June 1, 2006

Drought turns Aussie knight historical searching for solutions.

You have to give it to Ian Kiernan. The man is a one man crusade, having started the unbelievably successful Clean up Australia Day 16 years ago he is not about to rest on his knighthood. He is now turning his attention to the formidable problem of solving Sydney's water problem, which he attacks in typically pragmatic style: :::[SMH]
Mr Kiernan said Sydney had to abandon its reliance on big engineering fixes to solve its water shortage and instead focus on innovative schemes that made the most of the water the city already had.

"We are capturing water that would otherwise be wasted as it flows to the ocean outfalls," he said. "We just have to keep turning over rocks and finding new opportunities to save water."
There is not one solution, but hundreds, and some of these have been worked out before:

SYDNEY could soon be tapping into a world of sandstone tunnels, disused industrial tanks and long-forgotten water courses, in an ambitious effort to take pressure off the city's dwindling water supplies.

The NSW Government yesterday provided $430,000 for the first stage of a Clean Up Australia project to restore the historic Busby's Bore as a source of recycled water for Hyde Park and Cook and Phillip Park.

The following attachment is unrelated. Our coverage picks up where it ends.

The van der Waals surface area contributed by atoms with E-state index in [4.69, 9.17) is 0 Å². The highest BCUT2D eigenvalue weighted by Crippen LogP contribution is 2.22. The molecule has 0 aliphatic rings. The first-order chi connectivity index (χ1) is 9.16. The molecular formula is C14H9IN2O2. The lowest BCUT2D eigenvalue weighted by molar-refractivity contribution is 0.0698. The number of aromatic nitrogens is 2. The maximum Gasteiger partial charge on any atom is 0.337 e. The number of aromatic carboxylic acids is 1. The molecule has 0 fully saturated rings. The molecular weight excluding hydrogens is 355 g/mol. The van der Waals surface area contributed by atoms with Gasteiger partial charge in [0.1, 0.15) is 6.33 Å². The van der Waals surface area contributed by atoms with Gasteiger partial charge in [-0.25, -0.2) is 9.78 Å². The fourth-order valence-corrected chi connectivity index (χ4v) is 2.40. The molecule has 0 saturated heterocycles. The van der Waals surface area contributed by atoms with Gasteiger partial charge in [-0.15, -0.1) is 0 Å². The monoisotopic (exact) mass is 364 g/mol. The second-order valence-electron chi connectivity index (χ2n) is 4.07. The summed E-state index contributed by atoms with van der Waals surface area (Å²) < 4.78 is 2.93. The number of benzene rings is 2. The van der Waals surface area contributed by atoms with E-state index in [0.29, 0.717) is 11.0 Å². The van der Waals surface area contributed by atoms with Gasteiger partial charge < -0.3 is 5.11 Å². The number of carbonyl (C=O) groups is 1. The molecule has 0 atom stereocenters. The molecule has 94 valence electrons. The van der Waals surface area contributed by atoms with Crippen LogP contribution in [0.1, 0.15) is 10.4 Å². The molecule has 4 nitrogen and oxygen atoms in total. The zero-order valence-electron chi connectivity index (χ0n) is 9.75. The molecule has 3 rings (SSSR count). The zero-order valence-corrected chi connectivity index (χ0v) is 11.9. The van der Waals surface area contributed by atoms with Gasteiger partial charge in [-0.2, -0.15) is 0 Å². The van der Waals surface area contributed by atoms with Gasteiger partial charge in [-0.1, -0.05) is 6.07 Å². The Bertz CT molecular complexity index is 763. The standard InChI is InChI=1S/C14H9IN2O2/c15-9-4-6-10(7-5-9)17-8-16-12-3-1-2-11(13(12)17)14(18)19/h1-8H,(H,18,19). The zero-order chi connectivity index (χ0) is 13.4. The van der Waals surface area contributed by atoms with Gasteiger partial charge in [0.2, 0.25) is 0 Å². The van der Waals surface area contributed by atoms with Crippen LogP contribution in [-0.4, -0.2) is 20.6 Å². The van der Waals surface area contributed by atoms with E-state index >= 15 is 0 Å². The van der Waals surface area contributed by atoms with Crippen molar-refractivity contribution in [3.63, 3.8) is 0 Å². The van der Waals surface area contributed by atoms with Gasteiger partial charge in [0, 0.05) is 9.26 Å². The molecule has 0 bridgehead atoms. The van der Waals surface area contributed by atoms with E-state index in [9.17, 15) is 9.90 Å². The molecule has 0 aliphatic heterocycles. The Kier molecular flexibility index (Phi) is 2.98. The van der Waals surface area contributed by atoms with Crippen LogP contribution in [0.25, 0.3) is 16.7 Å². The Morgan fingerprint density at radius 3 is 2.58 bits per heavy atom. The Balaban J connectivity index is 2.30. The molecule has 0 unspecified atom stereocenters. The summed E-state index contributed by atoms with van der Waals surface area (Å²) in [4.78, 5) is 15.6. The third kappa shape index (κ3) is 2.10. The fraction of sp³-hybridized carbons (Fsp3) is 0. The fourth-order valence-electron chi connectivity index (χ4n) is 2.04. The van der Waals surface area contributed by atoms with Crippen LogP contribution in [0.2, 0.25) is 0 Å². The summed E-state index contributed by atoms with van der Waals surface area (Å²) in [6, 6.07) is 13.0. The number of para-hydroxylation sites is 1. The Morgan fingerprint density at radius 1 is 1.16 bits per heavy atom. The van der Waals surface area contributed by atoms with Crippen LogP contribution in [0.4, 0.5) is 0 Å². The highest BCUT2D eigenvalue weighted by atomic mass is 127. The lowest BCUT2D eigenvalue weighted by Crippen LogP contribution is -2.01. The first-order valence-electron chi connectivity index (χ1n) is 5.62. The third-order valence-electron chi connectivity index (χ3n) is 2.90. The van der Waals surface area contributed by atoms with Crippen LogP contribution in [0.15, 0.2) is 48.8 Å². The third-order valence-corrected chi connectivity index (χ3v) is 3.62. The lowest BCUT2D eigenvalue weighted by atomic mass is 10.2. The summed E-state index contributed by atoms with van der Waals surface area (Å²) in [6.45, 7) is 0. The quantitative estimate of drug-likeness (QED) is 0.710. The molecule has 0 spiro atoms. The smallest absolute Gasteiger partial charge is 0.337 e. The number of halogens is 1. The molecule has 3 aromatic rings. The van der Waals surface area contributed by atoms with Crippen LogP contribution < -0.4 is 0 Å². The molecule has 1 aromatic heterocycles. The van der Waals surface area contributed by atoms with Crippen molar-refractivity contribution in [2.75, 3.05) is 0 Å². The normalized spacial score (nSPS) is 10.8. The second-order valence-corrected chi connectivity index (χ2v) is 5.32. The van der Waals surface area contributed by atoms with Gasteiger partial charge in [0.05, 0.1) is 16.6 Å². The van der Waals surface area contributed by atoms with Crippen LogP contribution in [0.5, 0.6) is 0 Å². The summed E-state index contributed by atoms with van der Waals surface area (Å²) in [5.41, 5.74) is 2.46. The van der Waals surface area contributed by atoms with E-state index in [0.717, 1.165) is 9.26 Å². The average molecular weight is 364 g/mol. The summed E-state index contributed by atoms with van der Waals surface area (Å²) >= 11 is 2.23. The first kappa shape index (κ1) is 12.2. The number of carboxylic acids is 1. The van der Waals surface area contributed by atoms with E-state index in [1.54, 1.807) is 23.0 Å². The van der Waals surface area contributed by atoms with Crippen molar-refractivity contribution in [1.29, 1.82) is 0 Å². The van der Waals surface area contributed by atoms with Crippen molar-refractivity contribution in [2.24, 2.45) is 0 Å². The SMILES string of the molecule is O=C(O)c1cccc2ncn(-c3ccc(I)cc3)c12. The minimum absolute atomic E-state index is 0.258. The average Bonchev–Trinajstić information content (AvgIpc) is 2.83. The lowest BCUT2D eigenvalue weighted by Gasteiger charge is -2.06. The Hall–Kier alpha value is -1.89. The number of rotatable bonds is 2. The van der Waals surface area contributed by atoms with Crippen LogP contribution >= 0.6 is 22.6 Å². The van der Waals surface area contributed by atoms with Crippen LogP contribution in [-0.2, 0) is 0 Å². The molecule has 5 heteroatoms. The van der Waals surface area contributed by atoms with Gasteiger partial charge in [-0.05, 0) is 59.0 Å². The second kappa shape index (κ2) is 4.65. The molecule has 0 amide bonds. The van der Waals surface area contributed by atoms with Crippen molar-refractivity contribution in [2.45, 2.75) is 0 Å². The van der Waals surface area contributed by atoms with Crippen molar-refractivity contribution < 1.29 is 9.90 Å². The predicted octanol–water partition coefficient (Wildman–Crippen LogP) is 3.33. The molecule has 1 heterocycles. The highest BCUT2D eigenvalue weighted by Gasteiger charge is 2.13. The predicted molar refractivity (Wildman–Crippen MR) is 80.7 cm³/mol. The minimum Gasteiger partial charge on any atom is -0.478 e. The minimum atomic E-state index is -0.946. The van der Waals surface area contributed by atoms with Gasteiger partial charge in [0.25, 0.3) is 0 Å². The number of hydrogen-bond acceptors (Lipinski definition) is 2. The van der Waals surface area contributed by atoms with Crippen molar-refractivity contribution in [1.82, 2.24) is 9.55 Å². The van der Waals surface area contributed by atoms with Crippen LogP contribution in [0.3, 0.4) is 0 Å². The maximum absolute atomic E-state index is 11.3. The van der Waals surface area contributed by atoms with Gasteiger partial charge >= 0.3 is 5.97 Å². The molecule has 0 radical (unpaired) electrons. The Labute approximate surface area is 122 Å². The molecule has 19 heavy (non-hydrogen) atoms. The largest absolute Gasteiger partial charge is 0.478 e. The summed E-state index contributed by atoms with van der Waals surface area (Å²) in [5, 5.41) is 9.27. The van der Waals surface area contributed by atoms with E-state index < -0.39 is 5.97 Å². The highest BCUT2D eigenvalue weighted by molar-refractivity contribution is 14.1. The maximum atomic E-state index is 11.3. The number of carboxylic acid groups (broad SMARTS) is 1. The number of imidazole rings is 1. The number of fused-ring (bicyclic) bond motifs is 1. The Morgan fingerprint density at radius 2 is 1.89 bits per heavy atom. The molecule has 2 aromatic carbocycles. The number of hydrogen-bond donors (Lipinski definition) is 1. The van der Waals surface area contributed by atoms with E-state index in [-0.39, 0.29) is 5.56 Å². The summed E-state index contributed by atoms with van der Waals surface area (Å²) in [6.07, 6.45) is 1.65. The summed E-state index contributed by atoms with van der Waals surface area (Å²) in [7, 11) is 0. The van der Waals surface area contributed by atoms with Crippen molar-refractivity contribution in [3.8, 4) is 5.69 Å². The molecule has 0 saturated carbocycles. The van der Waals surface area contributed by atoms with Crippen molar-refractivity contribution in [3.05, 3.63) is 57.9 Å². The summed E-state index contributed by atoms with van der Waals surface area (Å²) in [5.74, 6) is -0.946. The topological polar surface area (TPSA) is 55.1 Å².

The bore, hewn out of sandstone by convict labourers in the 1830s to pipe water to Sydney, runs 3.6 kilometres from Centennial Park to Hyde Park. The city eventually outgrew the bore, but water still runs through it.

In the more ambitious and costly second stage of the project, an underground lake formed in the dead end of a 1920s derelict train tunnel near the State Library could be used to capture and store run-off, stormwater and seepage to irrigate the Royal Botanic Gardens and the Domain.

The initial relief this puts on reducing demand to Sydney's water supply amounts to 110,000 litres a day, or 40 Olympic sized pools a year. There plenty of other opportunities to investigate as well. Well done Ian Kiernan.

It is also worth noting that Clean Up Australia has been extending it's horizons to Clean Up the World for 13 years now, with 'Clean Up' days organised in 100 countries and mobilising 35 million volunteers annually so far. The idea proved so viral in Australia I was sure it will easily pass borders, the extent of the success is breathtaking. It is one of the largest community-based environmental campaigns in the world, so if it comes to your town, be sure to roll up your sleeves and join in for a day.

More from their website. :::[Clean Up Australia website]


Fifty six prominent Australians sign a letter objecting to the Snowy Mountains Hydro Ltd sale, amongst them my favourite actor, Cate Blanchette. It is just madness that a government can sell us what we already own. :::[Who signed?]

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